1. These are good words! Thank you for posting them! I may incorporate some of them, or at least the general direction…but with full attribution, of course. Peace!

    Liked by 1 person

  2. Thank you for your words, and the prayers behind them. I agree it is ‘easy’ to throw money but then change nothing about how you live the Gospel. Prayers with you and your ministry.

    Liked by 1 person

  3. My brother and I had an hour+ long phone conversation this last Sunday on the way religion is “used” in life but our faith is not really lived. Thank you for adding your wisdom to my thoughts on this. These are difficult times we live in and difficult times to shout out the truth of God – sometimes within our own churches.

    Liked by 1 person

    1. Erika, that’s a good and important distinction you make between using and living our faith. I’ve done both. When I use my faith is usually for myself. Living it takes me to uncomfortable places, insights, and callings. I hope you are well.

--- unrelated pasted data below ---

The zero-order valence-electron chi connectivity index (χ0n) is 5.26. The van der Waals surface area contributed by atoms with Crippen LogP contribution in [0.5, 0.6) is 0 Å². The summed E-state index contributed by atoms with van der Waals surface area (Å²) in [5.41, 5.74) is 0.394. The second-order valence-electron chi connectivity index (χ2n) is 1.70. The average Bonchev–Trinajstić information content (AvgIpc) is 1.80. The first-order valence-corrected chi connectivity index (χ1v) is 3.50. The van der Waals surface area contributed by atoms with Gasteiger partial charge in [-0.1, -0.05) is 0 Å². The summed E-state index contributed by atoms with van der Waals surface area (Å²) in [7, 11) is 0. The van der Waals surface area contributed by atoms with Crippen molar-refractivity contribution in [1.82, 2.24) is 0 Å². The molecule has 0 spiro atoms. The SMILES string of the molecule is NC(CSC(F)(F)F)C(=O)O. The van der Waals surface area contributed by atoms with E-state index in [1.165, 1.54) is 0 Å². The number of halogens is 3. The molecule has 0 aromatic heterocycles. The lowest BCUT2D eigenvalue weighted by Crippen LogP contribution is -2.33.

God’s peace be with you.

      Liked by 1 person

  4. Dear Rev Marsh,
    Here we are 3 years later and the prescribed OT reading from Iaiah 58 has come around again.
    I appreciatre the “wisdom” of your thoughts and words.
    I often feel conflicted about certain political and social issues. What is the logical [wirldly] solution vs what is the compassionate view?
    I will pray about it.
    In a commentary on the 1 Corinthians 2 passage, the author, speaking of worldly wisdom vs Godly wisdom, made the point that we must stop following worldly wisdom, and look at the cross and listen to the Holy Spirit.
    I think he meant your point exactly: are we fasting from the worldly, confused, ungodly voices, and listening to God’s voice, Jesus, His Word made flesh?

    Liked by 1 person